It’s alway helpful to hear the story directly from those involved.
David Teegarden was part of the professional crew onboard the SV Concordia and served as her medical officer. In this video interview he tell his story of resetting his dislocated shoulder so that he could climb out of his cabin and escape the sinking vessel. Interestingly, he used the light from the screen of his laptop to navigate his way through the dark, overturned vessel.
Captain William Curry of the high school tall ship Concordia that sank on Wednesday reports that his ship was a victim of a weather phenomenon called a microburst. However, Concordia is not the first victim of this type of extreme weather.
On May 2, 1961, the brigantineAlbatross also encountered a microburst 125 nautical miles of the Dry Tortugas and sank almost instantly taking 7 souls including 5 high school students. In 1996 Jeff Bridges starred in the Ridley Scott movie White Squall which is a fictionalized account of the Albatross story.
Here’s a video of Warning Coordination Meteorologist, Dan Gudgel, National Weather Service, Hanford, CA describing a microburst and it’s cause and effect. Make sure you stick with the video to the very end in order to see the incredible power and speed of these types of weather events.
Last year the Dallas Cowboys training facility was the victim of a microburst and this weather report video does also does a great job in explaining how microbursts occur.
Here’s raw video of the incident as it unfolds.
It’s not hard to imagine how a sudden powerful weather event like this could have caused a stout sailing ship like Concordia to capsize. It’s really a miracle that this didn’t happen in the middle of the night when students would not have been in above deck classes with easier and quicker access to escape the sinking ship.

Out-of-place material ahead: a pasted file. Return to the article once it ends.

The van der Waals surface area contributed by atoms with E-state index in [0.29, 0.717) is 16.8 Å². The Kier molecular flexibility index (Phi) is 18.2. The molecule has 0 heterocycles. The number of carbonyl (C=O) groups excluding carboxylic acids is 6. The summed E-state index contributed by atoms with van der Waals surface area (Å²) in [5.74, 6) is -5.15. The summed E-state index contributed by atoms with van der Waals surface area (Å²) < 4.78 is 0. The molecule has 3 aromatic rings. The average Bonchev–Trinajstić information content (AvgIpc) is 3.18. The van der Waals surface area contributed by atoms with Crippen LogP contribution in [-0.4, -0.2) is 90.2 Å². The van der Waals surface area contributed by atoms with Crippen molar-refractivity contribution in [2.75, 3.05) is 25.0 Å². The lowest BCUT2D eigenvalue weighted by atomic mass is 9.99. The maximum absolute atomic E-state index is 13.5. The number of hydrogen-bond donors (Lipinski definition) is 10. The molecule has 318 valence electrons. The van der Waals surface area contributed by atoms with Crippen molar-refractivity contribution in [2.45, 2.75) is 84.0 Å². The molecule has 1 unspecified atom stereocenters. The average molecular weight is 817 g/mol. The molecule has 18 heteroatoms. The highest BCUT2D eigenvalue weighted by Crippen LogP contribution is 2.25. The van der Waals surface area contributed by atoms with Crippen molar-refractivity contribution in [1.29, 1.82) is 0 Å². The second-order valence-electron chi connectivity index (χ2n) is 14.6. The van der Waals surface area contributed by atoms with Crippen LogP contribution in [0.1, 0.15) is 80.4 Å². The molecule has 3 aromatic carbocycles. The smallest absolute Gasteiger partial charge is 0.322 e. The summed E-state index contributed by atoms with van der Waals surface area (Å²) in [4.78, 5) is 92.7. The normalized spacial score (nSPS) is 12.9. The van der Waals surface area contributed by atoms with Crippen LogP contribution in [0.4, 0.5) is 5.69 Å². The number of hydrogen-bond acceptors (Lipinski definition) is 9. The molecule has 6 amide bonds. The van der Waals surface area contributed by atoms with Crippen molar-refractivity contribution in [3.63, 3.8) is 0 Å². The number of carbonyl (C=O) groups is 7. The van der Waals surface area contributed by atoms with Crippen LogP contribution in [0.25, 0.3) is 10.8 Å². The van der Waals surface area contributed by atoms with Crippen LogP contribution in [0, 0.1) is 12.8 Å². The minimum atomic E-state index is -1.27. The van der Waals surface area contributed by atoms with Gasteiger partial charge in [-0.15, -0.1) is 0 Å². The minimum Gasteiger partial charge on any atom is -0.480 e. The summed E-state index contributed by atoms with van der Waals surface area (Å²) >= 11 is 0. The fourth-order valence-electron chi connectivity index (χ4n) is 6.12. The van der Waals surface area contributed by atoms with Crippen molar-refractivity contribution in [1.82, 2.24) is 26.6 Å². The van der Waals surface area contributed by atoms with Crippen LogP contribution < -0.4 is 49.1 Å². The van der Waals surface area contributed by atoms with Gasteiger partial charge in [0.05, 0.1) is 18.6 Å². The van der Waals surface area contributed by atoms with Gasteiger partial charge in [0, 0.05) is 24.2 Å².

Last month, the Irish tall ship Asgard II sank when she suddenly began taking on water that overwhelmed her pumps. (See A Significant Loss for Sail Training, the sinking of the Irish Asgard II) All crew and trainees were safely rescued by the French Coast Guard in the middle of the night. Due to the nature and speed of the casualty there has been conjecture that the Asgard II may have struck some significant marine debris.
Anyone who takes to sea professionally or sails offshore knows the hazards of encountering marine debris, which at the extreme end can include shipping containers and vessel hatch covers washed overboard. New Zealand’s Vero Marine Insurance website has an interesting article on the dangers of lost cargo containers. Cargo containers overboard – Do they sink or swim?
The Asgard II website reports that the vessel sits relatively intact and upright on the sandy bottom off the coast of France. An ROV expedition identified a significant fracture of one of her hull planks. Her insured value is 3.8m euros is less than the preliminary estimates to salvage her. Certainly this will be no easy undertaking. (‘Asgard II’ more likely to be raised as exploration reveals it is largely intactIrish Times, Oct. 3, 2008)
It will be interesting to follow the Asgard II story.